NASA delayed the launch of VERITAS to no earlier than 2031 in response to issues with the Psyche mission, but the leader of the VERITAS mission says she will try to shorten that delay. Credit: NASA/JPL-Caltech

WASHINGTON — The head of a Venus mission delayed at least three years by NASA in response to problems with another mission says she will attempt to shorten that delay.

As part of the Nov. 4 release of an independent review board’s report on the delays with the Psyche mission, which uncovered broader institutional issues at the Jet Propulsion Laboratory where it was being developed, NASA announced it would delay the launch of the Venus Emissivity, Radio science, InSAR, Topography, And Spectroscopy, or VERITAS, Venus orbiter mission by at least three years, to no earlier than 2031. VERITAS, like Psyche, is run by JPL.

“This postponement can offset both the workforce imbalance for at least those three years and provide some of the increased funding that will be required to continue Psyche towards that 2023 launch,” Lori Glaze, director of NASA’s planetary science division, said at an online town hall meeting to discuss the report.

NASA selected VERITAS and another Venus mission, DAVINCI+, in the latest round of its Discovery program of planetary science missions in June 2021. While VERITAS will study the planet from orbit, DAVINCI+, or Deep Atmosphere Venus Investigation of Noble gases, Chemistry, and Imaging, will send a probe into the planet’s atmosphere. It remains scheduled for launch in June 2029.

The announcement of the delay in VERITAS came days before the annual meeting of the Venus Exploration Analysis Group, or VEXAG, to discuss Venus science and planned missions like VERITAS. Scientists used part of the meeting to discuss the ramifications of the delay of the mission and efforts to minimize the delay.

Suzanne Smrekar of JPL, principal investigator for VERITAS, said there were no problems with the mission itself when NASA decided to delay it. “To this point, we have been on schedule and on budget, and we have an excellent and highly experienced team,” she said in a Nov. 7 presentation about the mission.

VERITAS had already taken steps to address recommendations from the Psyche independent review, such as moving work out of JPL and reducing spending in 2022 and 2023. “We had already done our best faith effort to contribute to the issues being faced.”

She said she wanted to work with NASA and the science community on ways to shorten the delay, noting there were “many opportunities” between the mission’s original launch date of the end of 2027 and the current no-earlier-than date of 2031 to launch VERITAS. “There are many chances to pull back from the brink if things improve.”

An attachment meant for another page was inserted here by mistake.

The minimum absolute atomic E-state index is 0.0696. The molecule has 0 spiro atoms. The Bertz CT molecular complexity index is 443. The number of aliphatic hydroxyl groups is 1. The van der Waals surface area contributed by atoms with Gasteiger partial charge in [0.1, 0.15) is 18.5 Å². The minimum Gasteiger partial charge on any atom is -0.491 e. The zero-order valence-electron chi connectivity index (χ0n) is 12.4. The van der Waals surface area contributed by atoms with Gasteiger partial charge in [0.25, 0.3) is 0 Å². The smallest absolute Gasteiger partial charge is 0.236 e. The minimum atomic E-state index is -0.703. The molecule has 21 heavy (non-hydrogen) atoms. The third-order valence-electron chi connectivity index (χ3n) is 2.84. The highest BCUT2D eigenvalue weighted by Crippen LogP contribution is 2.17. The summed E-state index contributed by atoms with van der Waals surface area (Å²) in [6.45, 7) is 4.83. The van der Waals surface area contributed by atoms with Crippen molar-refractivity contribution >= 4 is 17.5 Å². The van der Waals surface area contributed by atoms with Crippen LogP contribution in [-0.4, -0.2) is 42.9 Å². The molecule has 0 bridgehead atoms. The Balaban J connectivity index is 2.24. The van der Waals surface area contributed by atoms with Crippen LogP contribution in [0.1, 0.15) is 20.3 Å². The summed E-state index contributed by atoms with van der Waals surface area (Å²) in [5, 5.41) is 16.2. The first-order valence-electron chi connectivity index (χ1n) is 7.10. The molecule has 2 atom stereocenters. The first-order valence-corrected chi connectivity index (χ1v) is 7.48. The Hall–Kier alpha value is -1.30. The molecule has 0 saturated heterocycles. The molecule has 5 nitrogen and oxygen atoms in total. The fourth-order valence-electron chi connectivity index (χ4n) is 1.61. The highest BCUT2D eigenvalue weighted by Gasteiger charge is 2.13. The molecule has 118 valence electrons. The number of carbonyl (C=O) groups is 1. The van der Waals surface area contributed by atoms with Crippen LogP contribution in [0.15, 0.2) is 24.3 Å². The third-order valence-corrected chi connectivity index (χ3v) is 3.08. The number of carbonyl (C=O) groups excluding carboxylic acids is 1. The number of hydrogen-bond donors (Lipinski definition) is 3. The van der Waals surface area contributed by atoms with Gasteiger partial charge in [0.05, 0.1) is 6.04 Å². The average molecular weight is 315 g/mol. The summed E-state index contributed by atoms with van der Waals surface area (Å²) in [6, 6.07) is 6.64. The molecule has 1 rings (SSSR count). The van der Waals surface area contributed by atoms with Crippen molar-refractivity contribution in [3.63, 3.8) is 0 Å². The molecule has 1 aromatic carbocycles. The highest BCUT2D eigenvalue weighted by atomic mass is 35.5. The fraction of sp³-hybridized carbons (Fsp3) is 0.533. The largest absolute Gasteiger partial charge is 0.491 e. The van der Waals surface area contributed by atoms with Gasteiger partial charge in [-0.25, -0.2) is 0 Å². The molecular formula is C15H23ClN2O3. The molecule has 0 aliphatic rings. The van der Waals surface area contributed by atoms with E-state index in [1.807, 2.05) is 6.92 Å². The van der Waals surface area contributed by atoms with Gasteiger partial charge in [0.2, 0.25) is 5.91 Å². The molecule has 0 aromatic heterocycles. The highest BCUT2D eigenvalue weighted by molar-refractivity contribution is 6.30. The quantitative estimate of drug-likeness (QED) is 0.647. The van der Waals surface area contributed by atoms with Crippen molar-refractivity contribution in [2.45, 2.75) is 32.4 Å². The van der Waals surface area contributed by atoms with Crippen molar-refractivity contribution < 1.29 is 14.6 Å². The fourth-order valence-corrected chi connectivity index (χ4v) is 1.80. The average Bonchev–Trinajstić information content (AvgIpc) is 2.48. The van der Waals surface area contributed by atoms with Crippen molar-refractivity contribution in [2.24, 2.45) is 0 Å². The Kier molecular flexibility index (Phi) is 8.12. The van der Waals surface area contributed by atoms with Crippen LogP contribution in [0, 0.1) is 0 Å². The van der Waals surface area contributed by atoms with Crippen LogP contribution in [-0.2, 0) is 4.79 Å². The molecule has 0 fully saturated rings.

Delaying VERITAS creates problems for the mission and its team, Smrekar. Several of the orbiter’s instruments are provided by partners in France, Germany and Italy, who are also working on a European Space Agency Venus mission, EnVision. “This puts the workforce pileup onto our foreign partners, and we’ll be working to assess these consequences.”

The delay in VERITAS means it will launch at about the same time as EnVision. Scientists had planned to use data from VERITAS to inform planning for EnVision, such as looking for active volcanism and other changes on the planet. Smrekar said it was unclear if there were technical issues about operating the missions at the same time, including conducting aerobraking in the atmosphere of Venus.

She added she was concerned that the delay would force it to disband the team currently assembled, creating a loss of expertise that the independent review had warned about. It will also affect the science team, including students and early-career researchers. “We want to continue to find a way to engage them despite the fact that the data is so far out.”

“There are many, many downsides to doing this with respect to the knowledge base, the expertise, the risk, the cost,” she said of the delay. “There are many reasons to try to pull us back if at all possible.”

Smrekar said the mission would work both with NASA Headquarters and the broader science community to try to reduce the delay. During the VEXAG meeting, participants discussed recommending to NASA that it either reduce the delay in VERITAS to 1 to 1.5 years or select a single Discovery mission, rather than two, in the next round of the program.

“We understand there are very big hurdles to doing this,” she said of shortening the mission’s delay, “but we will try to find a way.”

Jeff Foust writes about space policy, commercial space, and related topics for SpaceNews. He earned a Ph.D. in planetary sciences from the Massachusetts Institute of Technology and a bachelor’s degree with honors in geophysics and planetary science...